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Using outcomes to measure not-for-profit success

With intense competition for donor dollars — and funders insisting on greater accountability and visibility — not-for-profits must show fiscal responsibility as well as program results. Agile not-for-profit organizations have learned that using outcomes to measure not-for-profit success facilitates the financial transparency that's in demand. Like them, you can use outcome metrics to easily measure and report on your organization's performance which enables not-for-profit financial transparency.

What should you monitor?

The call for greater transparency and accountability is increasingly louder. Just like the way financial analysts and credit rating agencies scrutinize a corporation’s financial performance to make recommendations, charity evaluators are diving deeper into not-for-profit results — and they’re expanding their criteria to include the tracking and reporting of non-financial performance and outcome metrics.

Charity Navigator, for example, has historically used highly specific, financial metrics when calculating its not-for-profit ratings, which can have a significant impact on not-for-profit funding. Now the organization has stated that financial metrics are not enough to see the whole financial health picture.

Your efforts to track outcome metrics for your organization will encourage accountability among other organizations while building your credibility and reputation. You can expect your community to become more engaged and supportive. Ultimately, this results in a virtuous cycle of greater visibility, better transparency, strengthened credibility, and a more committed support network.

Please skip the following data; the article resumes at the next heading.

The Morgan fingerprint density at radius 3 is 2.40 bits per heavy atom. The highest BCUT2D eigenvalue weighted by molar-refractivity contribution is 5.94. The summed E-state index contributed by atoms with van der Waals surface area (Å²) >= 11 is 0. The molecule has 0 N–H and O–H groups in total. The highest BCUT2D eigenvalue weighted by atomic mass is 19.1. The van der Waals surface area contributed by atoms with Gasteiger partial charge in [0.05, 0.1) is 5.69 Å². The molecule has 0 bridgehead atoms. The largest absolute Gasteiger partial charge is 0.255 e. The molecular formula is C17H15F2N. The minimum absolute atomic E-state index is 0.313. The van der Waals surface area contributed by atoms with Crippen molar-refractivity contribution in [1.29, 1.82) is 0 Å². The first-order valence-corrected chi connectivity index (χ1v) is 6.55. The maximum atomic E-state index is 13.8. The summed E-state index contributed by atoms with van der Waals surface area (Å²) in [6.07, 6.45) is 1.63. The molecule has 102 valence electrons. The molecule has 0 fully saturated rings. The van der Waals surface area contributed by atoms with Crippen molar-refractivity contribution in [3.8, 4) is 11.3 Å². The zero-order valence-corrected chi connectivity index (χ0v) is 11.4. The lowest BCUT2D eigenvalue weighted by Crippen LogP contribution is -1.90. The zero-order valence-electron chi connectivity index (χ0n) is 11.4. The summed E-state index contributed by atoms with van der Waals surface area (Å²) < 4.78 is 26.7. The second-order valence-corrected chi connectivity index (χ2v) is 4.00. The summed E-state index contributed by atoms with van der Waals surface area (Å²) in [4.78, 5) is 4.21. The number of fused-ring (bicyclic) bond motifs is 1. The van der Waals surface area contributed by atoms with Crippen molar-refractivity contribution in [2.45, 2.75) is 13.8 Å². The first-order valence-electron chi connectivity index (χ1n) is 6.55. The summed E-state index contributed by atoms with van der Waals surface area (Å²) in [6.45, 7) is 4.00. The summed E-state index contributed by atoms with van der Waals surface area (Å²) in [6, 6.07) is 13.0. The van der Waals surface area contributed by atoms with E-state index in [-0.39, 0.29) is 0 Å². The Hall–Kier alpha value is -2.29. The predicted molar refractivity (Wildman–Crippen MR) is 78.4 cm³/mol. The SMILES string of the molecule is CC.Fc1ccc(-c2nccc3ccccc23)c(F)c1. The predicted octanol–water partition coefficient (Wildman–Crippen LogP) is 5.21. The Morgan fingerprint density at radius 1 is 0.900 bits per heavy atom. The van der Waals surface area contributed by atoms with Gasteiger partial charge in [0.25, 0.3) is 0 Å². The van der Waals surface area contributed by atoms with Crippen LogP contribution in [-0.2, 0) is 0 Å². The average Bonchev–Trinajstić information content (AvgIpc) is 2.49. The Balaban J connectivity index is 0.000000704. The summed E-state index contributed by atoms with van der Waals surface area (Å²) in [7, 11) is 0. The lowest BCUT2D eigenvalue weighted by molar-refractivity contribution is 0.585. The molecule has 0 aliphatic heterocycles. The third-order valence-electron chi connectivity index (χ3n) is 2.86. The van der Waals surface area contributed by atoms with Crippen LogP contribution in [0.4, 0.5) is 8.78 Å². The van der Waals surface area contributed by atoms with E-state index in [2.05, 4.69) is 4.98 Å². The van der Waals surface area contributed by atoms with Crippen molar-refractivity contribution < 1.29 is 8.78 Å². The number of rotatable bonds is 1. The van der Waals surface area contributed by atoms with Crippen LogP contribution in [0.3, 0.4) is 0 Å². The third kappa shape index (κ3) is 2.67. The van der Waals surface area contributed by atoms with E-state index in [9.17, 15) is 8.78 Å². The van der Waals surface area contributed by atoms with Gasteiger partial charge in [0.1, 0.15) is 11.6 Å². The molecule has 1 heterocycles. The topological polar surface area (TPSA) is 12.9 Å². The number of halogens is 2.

Linking metrics to your mission

Outcome metrics are valuable only if they are clearly linked to your core values and mission (otherwise, they are only a resource-draining distraction). So it’s better to start with a simple set of financial KPIs for not-for-profits that define what matters — your organization’s short- and long-term objectives — and the impact measures that effectively map back to them.

Set goals and strategies that help ensure your activity measures support the overarching mission. These might include:

  • Progress toward goals
  • Program implementation; e.g., projects launched
  • Sites protected

Finally, drill down to define the supporting tactics and activities. These might be measured by memberships, funding, or fundraising growth. However you define your outcome metrics, keep it simple — and never lose focus of what truly matters to your organization.

The increasing demand for transparency and accountability from donors is compelling today’s not-for-profits to seek ways to both produce and demonstrate successful outcomes. A recent survey showed that more than 25% of not-for-profits struggle with heightened expectations and increasing scrutiny from several sources — including ever more savvy funders looking for financial management techniques and controls employed commonly by for-profit businesses.

Allison Webb
Director, CPA
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